However, defendants are not responsible for losses stemming from a victim’s failure to mitigate damages. A victim left with securities or collateral must make a good faith effort to sell the item or items at fair market value. Restitution will not compensate for losses due to nominal sales or donations.[19] Moreover, significant delay in selling the items may “evince the victim’s choice to hold [the securities or collateral] as an investment rather than reducing it to cash.”[20] In such a situation, “it would be wrong for the court to make the defendant bear that loss.”[21] Because it appears that the exercise of choice may function as an intervening event in certain cases, practitioners should not only scrutinize the actions of victims in relation to their investments, but also the actions of trustees and receivers, who are entrusted to manage assets and exercise independent judgment about how to proceed.

[1] United States v. Stein, 846 F.3d 1135, 1152 (11th Cir. 2017); see U.S.S.G. §2B1.1(b)(1) (loss table).

[2] U.S.S.G. §2B1.1 cmt. n. 3(A).

[3] 18 U.S.C. § 3663A.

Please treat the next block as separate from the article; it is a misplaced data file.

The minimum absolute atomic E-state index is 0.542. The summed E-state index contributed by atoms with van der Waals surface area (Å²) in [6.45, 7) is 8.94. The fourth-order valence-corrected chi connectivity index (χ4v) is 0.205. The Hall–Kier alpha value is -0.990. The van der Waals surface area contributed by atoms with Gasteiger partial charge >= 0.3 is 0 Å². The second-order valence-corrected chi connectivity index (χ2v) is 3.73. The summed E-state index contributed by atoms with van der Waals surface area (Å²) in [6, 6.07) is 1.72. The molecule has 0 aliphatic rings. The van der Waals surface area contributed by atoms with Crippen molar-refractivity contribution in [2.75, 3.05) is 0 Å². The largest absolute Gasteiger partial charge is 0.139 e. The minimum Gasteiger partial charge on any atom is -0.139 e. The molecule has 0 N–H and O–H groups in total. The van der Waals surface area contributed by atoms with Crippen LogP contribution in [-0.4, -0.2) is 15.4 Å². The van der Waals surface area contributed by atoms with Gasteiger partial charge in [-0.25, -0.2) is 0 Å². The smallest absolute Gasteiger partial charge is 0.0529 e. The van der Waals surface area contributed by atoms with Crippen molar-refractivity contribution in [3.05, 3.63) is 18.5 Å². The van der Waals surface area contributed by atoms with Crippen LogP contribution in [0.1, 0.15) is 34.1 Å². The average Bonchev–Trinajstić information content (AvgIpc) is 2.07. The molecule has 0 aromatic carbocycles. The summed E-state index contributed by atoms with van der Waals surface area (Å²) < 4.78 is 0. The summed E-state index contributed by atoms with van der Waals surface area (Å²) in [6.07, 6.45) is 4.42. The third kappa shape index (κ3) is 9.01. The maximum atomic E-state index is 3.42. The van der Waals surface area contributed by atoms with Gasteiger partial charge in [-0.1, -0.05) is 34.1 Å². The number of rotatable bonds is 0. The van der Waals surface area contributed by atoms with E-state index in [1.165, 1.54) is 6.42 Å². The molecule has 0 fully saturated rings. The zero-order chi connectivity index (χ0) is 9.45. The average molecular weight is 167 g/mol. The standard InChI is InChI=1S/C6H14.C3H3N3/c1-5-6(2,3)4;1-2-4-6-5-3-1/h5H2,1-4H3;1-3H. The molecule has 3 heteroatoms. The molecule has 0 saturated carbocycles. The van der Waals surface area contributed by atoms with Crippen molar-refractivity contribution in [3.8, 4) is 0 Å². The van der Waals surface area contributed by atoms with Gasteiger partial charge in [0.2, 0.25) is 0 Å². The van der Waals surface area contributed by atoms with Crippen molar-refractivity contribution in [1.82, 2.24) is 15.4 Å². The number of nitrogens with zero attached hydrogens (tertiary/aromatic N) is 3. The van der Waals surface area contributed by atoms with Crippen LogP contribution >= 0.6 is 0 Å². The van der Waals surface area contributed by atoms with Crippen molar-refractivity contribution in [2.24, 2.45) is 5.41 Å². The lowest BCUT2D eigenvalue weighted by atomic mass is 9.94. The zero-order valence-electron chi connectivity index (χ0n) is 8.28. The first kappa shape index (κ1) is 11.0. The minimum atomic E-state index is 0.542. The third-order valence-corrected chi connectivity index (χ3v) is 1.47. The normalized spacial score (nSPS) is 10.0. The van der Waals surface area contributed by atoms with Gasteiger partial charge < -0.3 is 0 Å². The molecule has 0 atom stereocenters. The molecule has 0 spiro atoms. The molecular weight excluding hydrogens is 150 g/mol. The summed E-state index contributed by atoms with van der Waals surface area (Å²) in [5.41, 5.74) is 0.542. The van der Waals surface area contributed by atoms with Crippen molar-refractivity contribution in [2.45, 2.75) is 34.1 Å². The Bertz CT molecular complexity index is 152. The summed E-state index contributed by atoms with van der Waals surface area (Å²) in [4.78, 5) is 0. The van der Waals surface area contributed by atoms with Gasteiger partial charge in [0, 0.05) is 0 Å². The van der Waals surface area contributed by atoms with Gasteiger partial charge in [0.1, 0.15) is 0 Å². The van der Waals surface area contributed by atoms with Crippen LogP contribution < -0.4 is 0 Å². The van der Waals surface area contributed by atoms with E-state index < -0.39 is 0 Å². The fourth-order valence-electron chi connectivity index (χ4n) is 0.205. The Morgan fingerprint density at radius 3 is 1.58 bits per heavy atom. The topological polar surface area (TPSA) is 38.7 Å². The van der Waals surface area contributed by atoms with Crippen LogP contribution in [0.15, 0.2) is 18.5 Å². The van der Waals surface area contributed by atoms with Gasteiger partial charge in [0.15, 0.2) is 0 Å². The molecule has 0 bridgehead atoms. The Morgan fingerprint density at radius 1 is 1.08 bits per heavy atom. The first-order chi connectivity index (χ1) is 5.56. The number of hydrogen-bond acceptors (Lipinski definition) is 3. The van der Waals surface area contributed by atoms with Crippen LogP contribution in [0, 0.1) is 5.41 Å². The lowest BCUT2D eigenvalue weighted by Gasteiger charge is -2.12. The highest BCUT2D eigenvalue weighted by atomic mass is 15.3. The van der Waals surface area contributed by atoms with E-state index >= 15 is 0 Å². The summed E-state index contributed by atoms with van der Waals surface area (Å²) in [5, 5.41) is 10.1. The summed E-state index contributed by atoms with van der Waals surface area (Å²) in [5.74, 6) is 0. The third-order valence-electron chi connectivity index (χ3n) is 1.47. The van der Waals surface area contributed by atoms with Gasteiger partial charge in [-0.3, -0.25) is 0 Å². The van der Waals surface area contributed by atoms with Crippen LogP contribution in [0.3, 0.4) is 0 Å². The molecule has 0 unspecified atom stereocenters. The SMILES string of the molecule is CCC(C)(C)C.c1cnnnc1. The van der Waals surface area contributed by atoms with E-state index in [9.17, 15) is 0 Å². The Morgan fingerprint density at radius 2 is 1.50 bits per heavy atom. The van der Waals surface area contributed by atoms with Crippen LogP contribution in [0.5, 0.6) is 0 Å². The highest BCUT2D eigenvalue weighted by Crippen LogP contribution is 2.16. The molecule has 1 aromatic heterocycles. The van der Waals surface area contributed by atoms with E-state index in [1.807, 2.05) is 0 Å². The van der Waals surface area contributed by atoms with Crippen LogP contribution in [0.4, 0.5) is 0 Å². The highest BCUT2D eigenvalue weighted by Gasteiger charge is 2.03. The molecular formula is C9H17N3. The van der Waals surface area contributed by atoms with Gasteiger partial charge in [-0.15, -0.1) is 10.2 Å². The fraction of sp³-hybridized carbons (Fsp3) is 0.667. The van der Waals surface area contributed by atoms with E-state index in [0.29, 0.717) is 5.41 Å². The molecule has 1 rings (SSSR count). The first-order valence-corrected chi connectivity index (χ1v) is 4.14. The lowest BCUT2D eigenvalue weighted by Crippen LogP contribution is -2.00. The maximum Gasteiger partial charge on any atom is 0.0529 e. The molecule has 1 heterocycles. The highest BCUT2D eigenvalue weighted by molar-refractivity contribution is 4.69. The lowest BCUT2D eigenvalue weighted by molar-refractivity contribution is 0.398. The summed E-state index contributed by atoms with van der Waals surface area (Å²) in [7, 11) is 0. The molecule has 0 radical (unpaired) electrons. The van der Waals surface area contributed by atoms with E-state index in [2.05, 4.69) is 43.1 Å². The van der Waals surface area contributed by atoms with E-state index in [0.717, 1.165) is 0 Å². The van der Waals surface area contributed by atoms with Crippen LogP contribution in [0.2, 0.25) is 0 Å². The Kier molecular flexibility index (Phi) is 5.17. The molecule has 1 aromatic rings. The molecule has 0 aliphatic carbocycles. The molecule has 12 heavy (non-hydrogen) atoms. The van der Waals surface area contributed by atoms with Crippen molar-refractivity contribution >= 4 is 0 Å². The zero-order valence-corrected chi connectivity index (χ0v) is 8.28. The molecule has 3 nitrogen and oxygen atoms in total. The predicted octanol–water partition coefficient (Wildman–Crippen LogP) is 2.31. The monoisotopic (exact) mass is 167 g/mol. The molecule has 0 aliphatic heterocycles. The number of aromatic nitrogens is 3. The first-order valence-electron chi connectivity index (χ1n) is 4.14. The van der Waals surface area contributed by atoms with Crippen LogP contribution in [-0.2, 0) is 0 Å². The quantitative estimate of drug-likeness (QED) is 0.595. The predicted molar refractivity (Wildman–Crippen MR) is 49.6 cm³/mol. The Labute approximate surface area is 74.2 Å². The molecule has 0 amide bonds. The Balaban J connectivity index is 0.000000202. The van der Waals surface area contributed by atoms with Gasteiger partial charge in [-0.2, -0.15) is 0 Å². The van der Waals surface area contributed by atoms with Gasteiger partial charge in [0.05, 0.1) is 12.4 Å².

[4] United States v. Rutkoske, 506 F.3d 170, 179 (2d Cir. 2007); see also United States v. Marlatt, 24 F.3d 1005, 1007 (7th Cir. 1994).

[5] Stein, 856 F.3d at 1153; see also Rutkoske, 506 F.3d at 179.

[6] Stein, 846 F.3d at 1154-55; see also United States v. Martin, 803 F.3d 581, 594 (11th Cir. 2015); U.S.S.G. §2B1.1 cmt. n. 3(A)(i) (“Actual loss means the reasonably foreseeable pecuniary harm that resulted from the offense.”).

[7] United States v. Litos, 847 F.3d 906, 907 (7th Cir. 2017).

[8] Id.

[9] Id. at 907-08.

[10] Id. at 908.

[11] Id. at 909-10.

[12] United States v. Betts-Gaston, 860 F.3d 525, 539 (7th Cir. 2017); United States v. Tartareanu, 884 F.3d 741, 744-45 (7th Cir. 2018).

[13] Stein, 846 F.3d at 1154-55.

[14] United States v. Durham, 766 F.3d 672, 687 (7th Cir. 2014).

[15] United States v. Gushlak, 2011 WL 3159170 at *6 (E.D.N.Y. July 26, 2011).

[16] Id.

[17] See, e.g., United States v. Lohmeier, No. 12 CR 1005 (N.D. Ill.), Docket Nos. 123 & 123-1 (sentencing position paper and chart analyzing historical price data in mutual funds held by defendants’ trust company).

[18] United States v. Lundstrom, — F.3d —-, 2018 WL 475122 at *16 (8th Cir. Jan. 19, 2018), citing Robers v. United States, 134 S.Ct. 1854 (2014).

[19] Robers, 134 S. Ct. at 1859.

[20] Id. at 1860 (Sotomayor, concurring).

[21] Id.